Is Food Giving You a Headache?
If you enjoy your lunch but find yourself an hour later with a pounding headache do you blame it on your neighbor’s dog barking? Or when it happens more frequently, do you look at your lunchbox and question if the foods you are eating could be the source of your headache?
Tiffany Rios, registered dietitian and certified diabetes educator with Shore Physicians Group, said there are a wide variety of causes for headaches including illnesses, food or chemical allergies, back or neck strain, aspartame, artificial sugars, heredity, and hormone imbalance among others. Rios pointed out that in Today’s Dietitian Magazine it spells out how certain foods can trigger neurovascular and neurochemical effects, mostly by way of causing inflammation. . Chemicals like tyramine, octopamine, phenylethylamine, and histamine can be produced by our body in response to certain foods and can exacerbate inflammation that may trigger a headache.
Everyone’s Body Reacts Differently
“The response to food is very individualized,” said Rios. “Sodium and nitrates can cause a reaction in many people. High sodium amounts in foods can deplete fluids and cause dehydration and in turn headaches.” She explained that people who overindulge in wine may well find themselves with a headache but if a small amount of wine still results in a headache, then it is possible the tannins and nitrates in the red wine are the culprits.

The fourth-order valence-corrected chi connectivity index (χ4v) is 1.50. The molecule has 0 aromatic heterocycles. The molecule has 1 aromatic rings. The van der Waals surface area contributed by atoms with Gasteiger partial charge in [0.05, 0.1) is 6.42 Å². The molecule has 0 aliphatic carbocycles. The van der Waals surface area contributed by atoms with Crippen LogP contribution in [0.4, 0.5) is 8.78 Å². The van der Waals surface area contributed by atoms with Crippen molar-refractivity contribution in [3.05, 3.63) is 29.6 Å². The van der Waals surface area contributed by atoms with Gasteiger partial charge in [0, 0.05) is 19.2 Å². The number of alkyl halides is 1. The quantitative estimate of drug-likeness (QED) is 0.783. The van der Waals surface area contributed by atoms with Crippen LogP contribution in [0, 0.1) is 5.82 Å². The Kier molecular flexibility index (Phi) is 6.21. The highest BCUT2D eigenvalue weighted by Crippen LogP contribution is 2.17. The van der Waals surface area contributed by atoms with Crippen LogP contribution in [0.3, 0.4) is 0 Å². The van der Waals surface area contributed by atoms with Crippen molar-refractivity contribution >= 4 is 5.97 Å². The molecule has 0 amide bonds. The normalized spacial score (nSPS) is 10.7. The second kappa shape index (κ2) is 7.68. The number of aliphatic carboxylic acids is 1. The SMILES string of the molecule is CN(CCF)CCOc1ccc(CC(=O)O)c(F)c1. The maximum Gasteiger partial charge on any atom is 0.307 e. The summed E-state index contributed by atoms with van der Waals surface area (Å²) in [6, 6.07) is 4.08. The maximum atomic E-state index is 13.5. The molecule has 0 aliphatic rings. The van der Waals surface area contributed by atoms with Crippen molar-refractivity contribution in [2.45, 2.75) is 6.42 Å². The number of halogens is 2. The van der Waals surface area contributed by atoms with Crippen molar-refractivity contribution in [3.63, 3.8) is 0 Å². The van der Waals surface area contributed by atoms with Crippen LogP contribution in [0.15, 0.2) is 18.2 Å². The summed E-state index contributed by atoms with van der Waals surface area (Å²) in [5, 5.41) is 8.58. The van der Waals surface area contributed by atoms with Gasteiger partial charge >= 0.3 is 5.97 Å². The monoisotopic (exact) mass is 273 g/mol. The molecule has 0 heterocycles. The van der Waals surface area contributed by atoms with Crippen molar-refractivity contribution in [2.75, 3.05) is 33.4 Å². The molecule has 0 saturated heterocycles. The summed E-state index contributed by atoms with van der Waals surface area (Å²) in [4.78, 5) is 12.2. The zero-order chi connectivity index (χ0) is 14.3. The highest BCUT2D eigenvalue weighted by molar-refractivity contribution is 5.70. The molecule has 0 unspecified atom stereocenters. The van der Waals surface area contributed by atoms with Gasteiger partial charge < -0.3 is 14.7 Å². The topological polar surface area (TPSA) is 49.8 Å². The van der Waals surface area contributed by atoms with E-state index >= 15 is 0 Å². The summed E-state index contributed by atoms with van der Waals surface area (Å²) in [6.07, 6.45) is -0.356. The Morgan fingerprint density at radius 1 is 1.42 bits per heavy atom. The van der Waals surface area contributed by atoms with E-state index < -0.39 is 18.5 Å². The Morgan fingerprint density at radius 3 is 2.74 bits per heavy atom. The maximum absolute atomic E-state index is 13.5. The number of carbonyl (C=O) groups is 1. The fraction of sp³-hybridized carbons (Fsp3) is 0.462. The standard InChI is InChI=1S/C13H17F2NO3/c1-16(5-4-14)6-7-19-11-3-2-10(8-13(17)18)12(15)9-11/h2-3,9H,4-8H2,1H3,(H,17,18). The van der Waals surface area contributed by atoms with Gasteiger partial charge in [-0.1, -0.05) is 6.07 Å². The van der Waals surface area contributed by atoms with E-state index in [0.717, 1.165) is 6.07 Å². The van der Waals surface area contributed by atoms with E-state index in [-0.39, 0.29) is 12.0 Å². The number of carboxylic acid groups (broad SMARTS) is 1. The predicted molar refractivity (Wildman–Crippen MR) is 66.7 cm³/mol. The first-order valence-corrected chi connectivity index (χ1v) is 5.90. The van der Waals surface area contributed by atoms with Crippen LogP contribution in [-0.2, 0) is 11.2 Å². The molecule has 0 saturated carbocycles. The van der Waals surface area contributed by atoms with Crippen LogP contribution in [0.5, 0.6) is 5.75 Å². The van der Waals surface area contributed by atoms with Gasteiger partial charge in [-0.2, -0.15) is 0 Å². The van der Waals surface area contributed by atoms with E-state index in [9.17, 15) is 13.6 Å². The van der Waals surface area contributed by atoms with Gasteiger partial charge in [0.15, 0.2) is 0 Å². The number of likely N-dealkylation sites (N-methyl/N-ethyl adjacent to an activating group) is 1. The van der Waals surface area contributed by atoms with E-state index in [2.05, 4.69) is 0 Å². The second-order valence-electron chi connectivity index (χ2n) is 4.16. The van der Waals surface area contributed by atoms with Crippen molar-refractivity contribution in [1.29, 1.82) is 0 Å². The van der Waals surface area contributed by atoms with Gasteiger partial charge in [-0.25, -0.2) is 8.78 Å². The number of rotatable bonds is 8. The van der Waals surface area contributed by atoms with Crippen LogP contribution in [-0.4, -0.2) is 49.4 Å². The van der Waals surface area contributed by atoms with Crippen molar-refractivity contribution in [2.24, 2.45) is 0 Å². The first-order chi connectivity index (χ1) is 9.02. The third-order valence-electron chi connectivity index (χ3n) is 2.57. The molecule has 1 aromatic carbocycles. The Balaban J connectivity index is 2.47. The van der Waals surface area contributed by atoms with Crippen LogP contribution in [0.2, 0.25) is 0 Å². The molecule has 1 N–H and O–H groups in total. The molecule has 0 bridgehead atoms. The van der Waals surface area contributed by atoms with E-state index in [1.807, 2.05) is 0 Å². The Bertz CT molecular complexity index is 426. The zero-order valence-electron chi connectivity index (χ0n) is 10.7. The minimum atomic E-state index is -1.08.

As a registered dietitian Rios will tell her patients to eat avocados for their nutrition content, but she added that they should not eat overripe avocados or bananas because they become high in tyramine when they are past their prime and can cause headaches.
Common Foods that May Trigger Headaches
- Aged cheese (bleu cheese, cheddar, feta, gorgonzola, parmesan, and Swiss)
- Alcohol, especially wine
- Canned soups
- Canned or processed meats
- Beans (fava, garbanzo, lima and pinto)
- Over ripe avocados, tomatoes and bananas
- Smoked and pickled foods
- Soy Sauce
How to Avoid Headaches
Hydration is a key to feeling good and Rios said she advises patients if they are drinking any alcohol, even in moderation, to remember to stay hydrated. “Alcohol is a diuretic and it is important to counterbalance the alcohol with water. Drink a glass of water between drinks. Coconut water is also a good choice.”
“I take a holistic approach to each patient and address all of their concerns through food and nutrition,” explained Rios. She advises her patients to have body awareness -noticing what foods cause headaches. Consuming most food from nutrient dense sources and staying hydrated are all strategies to prevent and combat food-related headaches.
She also advises patients to avoid foods with a lot of additives, dyes, MSG and high sodium. Another choice if headaches persist is to consider allergens and discuss having a Mediator Release Test (MRT) panel run that screens for allergies.
If You Bite It, Write It
Keeping a food journal will go a long way to help identify the foods that may be triggering headaches. Rios suggests her patients write everything down for at least one week and then review that food log with the dietitian to better understand which foods are good choices and, in some cases, what might be a better choice.
To make an appointment with Tiffany Rios, RD, CDE about healthy food planning or weight loss call 609-365-5300.